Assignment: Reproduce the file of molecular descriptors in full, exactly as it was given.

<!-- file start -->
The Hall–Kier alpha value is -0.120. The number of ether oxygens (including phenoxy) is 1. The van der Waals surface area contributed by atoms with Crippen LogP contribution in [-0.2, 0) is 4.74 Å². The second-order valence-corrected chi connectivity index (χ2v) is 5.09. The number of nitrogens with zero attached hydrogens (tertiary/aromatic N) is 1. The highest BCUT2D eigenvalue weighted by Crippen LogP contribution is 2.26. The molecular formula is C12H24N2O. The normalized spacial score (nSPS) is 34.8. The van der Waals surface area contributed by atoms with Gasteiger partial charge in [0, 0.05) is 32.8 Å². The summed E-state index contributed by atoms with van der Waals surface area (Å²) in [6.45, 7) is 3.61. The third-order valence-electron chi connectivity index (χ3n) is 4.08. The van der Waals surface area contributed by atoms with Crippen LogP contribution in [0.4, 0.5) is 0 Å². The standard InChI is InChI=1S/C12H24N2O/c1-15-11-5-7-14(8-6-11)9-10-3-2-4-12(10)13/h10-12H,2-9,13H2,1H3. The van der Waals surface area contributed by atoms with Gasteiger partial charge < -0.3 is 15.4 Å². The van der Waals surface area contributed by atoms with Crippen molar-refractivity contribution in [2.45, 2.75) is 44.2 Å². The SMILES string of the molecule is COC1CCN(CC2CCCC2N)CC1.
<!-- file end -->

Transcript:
The Hall–Kier alpha value is -0.120. The number of ether oxygens (including phenoxy) is 1. The van der Waals surface area contributed by atoms with Crippen LogP contribution in [-0.2, 0) is 4.74 Å². The second-order valence-corrected chi connectivity index (χ2v) is 5.09. The number of nitrogens with zero attached hydrogens (tertiary/aromatic N) is 1. The highest BCUT2D eigenvalue weighted by Crippen LogP contribution is 2.26. The molecular formula is C12H24N2O. The normalized spacial score (nSPS) is 34.8. The van der Waals surface area contributed by atoms with Gasteiger partial charge in [0, 0.05) is 32.8 Å². The summed E-state index contributed by atoms with van der Waals surface area (Å²) in [6.45, 7) is 3.61. The third-order valence-electron chi connectivity index (χ3n) is 4.08. The van der Waals surface area contributed by atoms with Crippen LogP contribution in [0.4, 0.5) is 0 Å². The standard InChI is InChI=1S/C12H24N2O/c1-15-11-5-7-14(8-6-11)9-10-3-2-4-12(10)13/h10-12H,2-9,13H2,1H3. The van der Waals surface area contributed by atoms with Gasteiger partial charge < -0.3 is 15.4 Å². The van der Waals surface area contributed by atoms with Crippen molar-refractivity contribution in [2.45, 2.75) is 44.2 Å². The SMILES string of the molecule is COC1CCN(CC2CCCC2N)CC1.